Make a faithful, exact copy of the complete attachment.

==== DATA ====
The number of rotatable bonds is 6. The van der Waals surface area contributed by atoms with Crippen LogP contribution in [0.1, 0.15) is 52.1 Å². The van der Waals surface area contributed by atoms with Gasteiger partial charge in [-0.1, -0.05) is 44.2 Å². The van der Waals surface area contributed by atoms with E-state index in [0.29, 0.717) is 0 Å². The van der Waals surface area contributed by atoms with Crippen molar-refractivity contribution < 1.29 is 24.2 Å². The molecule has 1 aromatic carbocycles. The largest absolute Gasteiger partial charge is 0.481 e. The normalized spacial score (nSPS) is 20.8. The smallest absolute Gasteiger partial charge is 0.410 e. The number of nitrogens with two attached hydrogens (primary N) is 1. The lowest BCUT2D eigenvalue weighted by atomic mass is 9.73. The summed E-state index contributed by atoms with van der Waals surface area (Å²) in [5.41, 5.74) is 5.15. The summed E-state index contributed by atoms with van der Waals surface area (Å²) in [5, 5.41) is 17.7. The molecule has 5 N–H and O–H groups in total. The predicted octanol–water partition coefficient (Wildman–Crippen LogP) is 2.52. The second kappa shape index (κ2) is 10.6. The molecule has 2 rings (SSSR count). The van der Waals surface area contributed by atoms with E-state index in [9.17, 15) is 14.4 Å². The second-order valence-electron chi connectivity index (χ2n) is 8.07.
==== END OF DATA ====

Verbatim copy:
The number of rotatable bonds is 6. The van der Waals surface area contributed by atoms with Crippen LogP contribution in [0.1, 0.15) is 52.1 Å². The van der Waals surface area contributed by atoms with Gasteiger partial charge in [-0.1, -0.05) is 44.2 Å². The van der Waals surface area contributed by atoms with E-state index in [0.29, 0.717) is 0 Å². The van der Waals surface area contributed by atoms with Crippen molar-refractivity contribution < 1.29 is 24.2 Å². The molecule has 1 aromatic carbocycles. The largest absolute Gasteiger partial charge is 0.481 e. The normalized spacial score (nSPS) is 20.8. The smallest absolute Gasteiger partial charge is 0.410 e. The number of nitrogens with two attached hydrogens (primary N) is 1. The lowest BCUT2D eigenvalue weighted by atomic mass is 9.73. The summed E-state index contributed by atoms with van der Waals surface area (Å²) in [5.41, 5.74) is 5.15. The summed E-state index contributed by atoms with van der Waals surface area (Å²) in [5, 5.41) is 17.7. The molecule has 5 N–H and O–H groups in total. The predicted octanol–water partition coefficient (Wildman–Crippen LogP) is 2.52. The second kappa shape index (κ2) is 10.6. The molecule has 2 rings (SSSR count). The van der Waals surface area contributed by atoms with E-state index in [9.17, 15) is 14.4 Å². The second-order valence-electron chi connectivity index (χ2n) is 8.07.